Wednesday, February 14, 2024

Unforeseen CPI Jump Rattles Markets: A Deep Dive into U.S.Treasuries and their new Bear market signaled on 2/13/24

Stocks Plunge but bull market unchanged, and precious metals in a Bear market now: Market Reactions to CPI Surprise

Overview: Yesterday (2/13/24) morning’s Consumer Price Index (CPI) inflation report surpassed expectations, triggering significant market upheaval. The Headline CPI saw a 0.3% month-over-month increase compared to the previous month’s 0.2% rise. This unexpected development led to widespread turmoil: stocks plummeted, precious metals and their mining stocks declined, and U.S. treasuries experienced substantial drops amid concerns over higher inflation and the likelihood of delayed interest rate cuts.

In my post dated 2/2/24, titled “TLT and IEF Watch: Are Bonds on the Brink of a Primary Bear Market Signal?” I accurately predicted a potential shift to a bearish trend in bonds. As is often the case, price movements tend to precede news.

This post delves into the action of U.S. treasuries, as represented by the TLT and IEF ETFs. Unlike US stocks, the 2/13/24 drop ushered U.S. bonds into a new bear market. For the U.S. stock market, and notwithstanding the most recent drop, the primary and secondary trend is bullish. You can read the most recent Dow Theory trend appraisal for the U.S. stocks in my post “Critical Stock Market Update: The classical Dow Theory signaled a bull market on 2/8/24“. As an aside, the Dow Theory for the 21st Century signaled a BUY much earlier, capturing substantial gains along the way. You can read more about the net superiority of the DT21C vs. the Dow Theory in this article.

Stay tuned for another post, in which I will discuss the situation in the gold and silver markets, both of which also turned bearish on 2/13/24.

General Remarks:

In this post, I extensively elaborate on the rationale behind employing two alternative definitions to evaluate secondary reactions.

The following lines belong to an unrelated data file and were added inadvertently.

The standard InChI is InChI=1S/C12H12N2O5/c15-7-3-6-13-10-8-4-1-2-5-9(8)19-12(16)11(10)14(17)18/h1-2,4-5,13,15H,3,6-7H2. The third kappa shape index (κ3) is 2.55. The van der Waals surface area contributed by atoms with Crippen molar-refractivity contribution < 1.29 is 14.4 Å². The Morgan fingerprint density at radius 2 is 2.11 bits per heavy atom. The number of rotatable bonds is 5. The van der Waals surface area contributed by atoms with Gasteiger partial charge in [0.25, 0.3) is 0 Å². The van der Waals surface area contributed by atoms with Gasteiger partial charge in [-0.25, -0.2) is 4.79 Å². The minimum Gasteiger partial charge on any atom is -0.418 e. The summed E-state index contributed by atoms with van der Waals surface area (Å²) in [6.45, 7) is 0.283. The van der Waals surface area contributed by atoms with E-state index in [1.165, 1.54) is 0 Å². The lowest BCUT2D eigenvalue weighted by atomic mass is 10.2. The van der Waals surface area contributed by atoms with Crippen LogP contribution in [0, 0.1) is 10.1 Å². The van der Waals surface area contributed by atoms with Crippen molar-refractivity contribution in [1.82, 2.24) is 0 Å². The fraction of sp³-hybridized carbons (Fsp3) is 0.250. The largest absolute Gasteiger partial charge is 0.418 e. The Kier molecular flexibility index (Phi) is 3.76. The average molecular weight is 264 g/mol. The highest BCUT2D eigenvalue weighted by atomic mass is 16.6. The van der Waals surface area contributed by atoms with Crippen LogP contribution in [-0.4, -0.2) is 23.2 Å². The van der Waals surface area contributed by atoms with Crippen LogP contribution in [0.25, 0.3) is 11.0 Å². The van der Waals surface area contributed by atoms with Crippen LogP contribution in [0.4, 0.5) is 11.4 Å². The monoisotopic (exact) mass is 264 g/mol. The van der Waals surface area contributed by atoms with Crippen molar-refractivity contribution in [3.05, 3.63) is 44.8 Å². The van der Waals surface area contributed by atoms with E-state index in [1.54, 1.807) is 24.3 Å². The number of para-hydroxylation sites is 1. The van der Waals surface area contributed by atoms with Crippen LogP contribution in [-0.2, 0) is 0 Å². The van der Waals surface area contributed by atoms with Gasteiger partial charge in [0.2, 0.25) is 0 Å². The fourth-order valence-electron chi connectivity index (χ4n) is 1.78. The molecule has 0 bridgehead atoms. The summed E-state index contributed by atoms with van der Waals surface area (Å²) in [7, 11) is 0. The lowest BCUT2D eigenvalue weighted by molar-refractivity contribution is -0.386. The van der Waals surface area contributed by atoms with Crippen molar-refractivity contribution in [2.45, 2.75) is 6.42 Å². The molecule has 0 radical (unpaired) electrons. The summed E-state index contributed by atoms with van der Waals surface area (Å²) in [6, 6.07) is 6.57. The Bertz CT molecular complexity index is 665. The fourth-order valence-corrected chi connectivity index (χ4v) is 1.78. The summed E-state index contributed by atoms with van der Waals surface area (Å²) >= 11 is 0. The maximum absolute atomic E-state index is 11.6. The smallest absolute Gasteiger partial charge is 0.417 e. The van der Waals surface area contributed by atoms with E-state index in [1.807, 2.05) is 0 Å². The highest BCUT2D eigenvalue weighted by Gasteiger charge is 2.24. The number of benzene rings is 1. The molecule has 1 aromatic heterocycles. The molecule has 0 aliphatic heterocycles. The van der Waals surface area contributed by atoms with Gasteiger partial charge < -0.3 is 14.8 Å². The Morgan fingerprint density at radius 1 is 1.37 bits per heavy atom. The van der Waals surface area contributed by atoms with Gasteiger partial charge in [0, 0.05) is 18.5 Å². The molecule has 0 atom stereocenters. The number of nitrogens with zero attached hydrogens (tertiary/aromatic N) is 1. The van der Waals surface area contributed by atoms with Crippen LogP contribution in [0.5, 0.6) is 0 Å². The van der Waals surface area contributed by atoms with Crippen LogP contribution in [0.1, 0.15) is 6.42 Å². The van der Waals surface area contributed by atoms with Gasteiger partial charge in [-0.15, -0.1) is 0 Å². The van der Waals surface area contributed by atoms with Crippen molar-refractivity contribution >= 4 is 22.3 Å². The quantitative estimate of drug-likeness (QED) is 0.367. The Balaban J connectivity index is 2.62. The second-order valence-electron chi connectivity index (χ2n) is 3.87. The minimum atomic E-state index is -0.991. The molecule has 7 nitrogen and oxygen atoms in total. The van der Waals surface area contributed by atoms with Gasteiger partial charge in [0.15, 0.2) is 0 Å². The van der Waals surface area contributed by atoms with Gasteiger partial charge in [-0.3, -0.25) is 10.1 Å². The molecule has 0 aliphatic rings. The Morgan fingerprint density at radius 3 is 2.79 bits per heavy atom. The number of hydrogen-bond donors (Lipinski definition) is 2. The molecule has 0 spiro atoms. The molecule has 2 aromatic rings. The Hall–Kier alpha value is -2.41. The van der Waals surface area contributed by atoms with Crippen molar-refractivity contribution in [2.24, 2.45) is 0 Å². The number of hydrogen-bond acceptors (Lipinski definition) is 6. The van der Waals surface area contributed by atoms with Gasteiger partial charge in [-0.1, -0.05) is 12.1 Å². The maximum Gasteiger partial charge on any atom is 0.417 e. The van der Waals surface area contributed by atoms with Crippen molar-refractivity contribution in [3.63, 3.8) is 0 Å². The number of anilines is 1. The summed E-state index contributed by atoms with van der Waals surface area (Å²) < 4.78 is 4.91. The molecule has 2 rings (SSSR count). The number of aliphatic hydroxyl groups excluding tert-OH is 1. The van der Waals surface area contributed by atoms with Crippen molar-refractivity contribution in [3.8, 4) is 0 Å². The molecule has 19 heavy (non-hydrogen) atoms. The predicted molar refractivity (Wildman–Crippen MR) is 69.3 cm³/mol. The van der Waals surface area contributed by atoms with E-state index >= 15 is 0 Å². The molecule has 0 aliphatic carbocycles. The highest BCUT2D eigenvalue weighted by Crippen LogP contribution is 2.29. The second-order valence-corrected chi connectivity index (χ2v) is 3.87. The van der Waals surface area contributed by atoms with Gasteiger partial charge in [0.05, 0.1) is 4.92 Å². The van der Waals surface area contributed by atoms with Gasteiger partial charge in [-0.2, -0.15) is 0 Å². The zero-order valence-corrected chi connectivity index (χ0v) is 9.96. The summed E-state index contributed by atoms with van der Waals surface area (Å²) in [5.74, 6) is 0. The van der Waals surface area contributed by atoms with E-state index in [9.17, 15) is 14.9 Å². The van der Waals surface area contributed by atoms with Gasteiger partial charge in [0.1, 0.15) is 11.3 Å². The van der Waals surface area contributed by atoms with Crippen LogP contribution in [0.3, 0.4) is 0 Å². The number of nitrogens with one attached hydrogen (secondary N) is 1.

TLT refers to the iShares 20+ Year Treasury Bond ETF. You can find more information about it here

IEF refers to the iShares 7-10 Year Treasury Bond ETF. You can find more information about it here.

TLT tracks longer-term US bonds, while IEF tracks intermediate-term US bonds. A bull market in bonds signifies lower interest rates, whereas a bear market in bonds indicates higher interest rates.

A) Market situation if one appraises secondary reactions not bound by the three weeks and 1/3 retracement dogma. 

As I explained in this post, the primary trend was signaled as bullish on 12/13/23.

Following a pullback (secondary reaction against the bullish trend), both TLT and IEF experienced a bounce, setting up both ETFs for a potential primary bear market. You can find detailed explanations and charts here.

The table below furnishes relevant information:

On February 5th, 2024, IEF broke below its January 24th, 2024 closing lows (Step #2) without confirmation from TLT. However, on February 13th, 2024, TLT breached these lows, confirming the breakdown and thus signaling a new primary bear market according to the Dow Theory.

Check out the chart below for a visual walkthrough of the recent price action. The brown rectangles highlight the secondary reaction (Step #2), the blue rectangles showcase the rally (Step #3) originating from the secondary reaction lows that set up both ETFs for a potential bear market signal, and the red horizontal lines pinpoint the pullback lows whose joint violation signaled the new “bear market.” The blue horizontal lines highlight the last recorded primary bull market highs (Step #1) whose breakup would signal a new primary bull market.

Thus, both the primary and secondary trends are currently bearish.

B) Market situation if one sticks to the traditional interpretation demanding more than three weeks and 1/3 confirmed retracement to declare a secondary reaction.

As detailed in this post, the primary trend was signaled as bullish on 12/13/23.

In this specific instance, the price action explained above fully applies to the “longer-term” rendering of the Dow Theory. In other words, look at the table and charts above, as they fully explain what happened when we take a longer view. Therefore, the primary and the secondary trend are bearish.


Manuel Blay

Editor of




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